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The Conqueror


by Jan Kjaerstad

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February 15, 2009
novel | hc | 481 pgs
5.5" x 8.5"

"An enormously accomplished and compelling novel by one of Scandinavia's outstanding contemporary writers."
—Paul Auster

Jonas Wergeland is in prison for the murder of his wife. The most beloved and celebrated television personality in Norway, Wergeland’s programs on the history of Norway held the country in his thrall. The spectacle of his downfall has done the same.

A professor is hired to write the definitive biography of Wergeland, but finds himself unable to process the astonishing volume of contradictory information he unearths—until a mysterious woman appears on his doorstep. Possessing innumerable intimate stories about Jonas, the woman details the dark side of his rise to prominence, and through her stories tries to explain what made him a murderer.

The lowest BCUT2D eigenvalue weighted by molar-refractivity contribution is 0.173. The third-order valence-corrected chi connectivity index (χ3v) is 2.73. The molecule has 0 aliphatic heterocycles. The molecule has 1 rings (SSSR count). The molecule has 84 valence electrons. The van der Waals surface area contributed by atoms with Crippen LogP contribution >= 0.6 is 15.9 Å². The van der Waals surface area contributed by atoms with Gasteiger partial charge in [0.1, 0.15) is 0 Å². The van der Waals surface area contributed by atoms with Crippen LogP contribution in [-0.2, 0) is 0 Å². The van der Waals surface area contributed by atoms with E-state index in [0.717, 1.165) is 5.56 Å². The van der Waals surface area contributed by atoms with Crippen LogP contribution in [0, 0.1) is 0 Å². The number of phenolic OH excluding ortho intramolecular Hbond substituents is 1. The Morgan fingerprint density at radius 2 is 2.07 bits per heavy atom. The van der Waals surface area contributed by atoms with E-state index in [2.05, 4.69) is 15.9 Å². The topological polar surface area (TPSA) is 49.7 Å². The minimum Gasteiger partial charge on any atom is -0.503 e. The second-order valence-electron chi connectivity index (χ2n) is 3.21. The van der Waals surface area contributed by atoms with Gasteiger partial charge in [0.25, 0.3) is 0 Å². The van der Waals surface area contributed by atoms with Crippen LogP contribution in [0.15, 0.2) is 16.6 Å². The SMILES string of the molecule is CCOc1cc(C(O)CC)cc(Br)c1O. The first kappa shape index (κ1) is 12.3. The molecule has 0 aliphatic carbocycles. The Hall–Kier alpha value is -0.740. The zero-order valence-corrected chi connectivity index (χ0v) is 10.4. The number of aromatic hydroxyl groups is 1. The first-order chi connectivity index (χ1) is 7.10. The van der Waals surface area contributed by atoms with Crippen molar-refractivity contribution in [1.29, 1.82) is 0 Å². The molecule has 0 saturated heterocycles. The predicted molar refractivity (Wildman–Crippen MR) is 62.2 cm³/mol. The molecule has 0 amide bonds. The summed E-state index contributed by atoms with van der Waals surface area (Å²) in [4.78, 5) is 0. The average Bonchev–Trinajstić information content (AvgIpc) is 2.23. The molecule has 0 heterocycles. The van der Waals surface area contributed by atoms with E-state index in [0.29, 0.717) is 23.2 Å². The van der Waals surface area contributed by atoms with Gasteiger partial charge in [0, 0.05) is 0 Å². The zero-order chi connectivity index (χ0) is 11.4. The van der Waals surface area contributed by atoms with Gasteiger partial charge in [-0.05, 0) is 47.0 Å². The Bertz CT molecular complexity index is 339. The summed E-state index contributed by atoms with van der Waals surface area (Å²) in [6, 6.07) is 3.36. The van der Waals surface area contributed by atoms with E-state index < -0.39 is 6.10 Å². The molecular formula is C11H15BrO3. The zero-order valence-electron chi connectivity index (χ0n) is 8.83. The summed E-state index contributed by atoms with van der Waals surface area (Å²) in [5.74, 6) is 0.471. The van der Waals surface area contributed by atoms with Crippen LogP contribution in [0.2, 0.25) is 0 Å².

Told in a series of short, interconnected, self-referential, and constantly evolving passages—each shooting off from the last like light from a prism and moving indifferently from the past to the present—Jan Kjaerstad has constructed a wonder of a novel whose form and subject explore what, in the apparent absence of simple cause and effect, makes life coherent. (Read an Excerpt)

Translated from the Norwegian by Barbara Haveland


About the Author: Jan Kjaerstad made his debut as a writer in 1980 with a short story collection, The Earth Turns Quietly. The three books making up the Wergeland trilogy—The SeducerThe Conqueror, and The Discoverer (forthcoming from Open Letter in 2009)—have achieved huge international success, and led to Kjaerstad receiving the Nordic Prize for Literature in 2001. He has also received Germany’s Henrik Steffen Prize for Scandinavians who have significantly enriched Europe’s artistic and intellectual life.

"Whimsically Sterneian, with a dark hint of Paul Auster and a dash of Marquez, breezily narrated by Tom Robbins... grandly entertaining."
Daily Telegraph

"Kjaerstad's novels are redolent with the fantastic profusion of the stories they tell, of all that flows forth from them, presented in ever-new guises."
Die Welt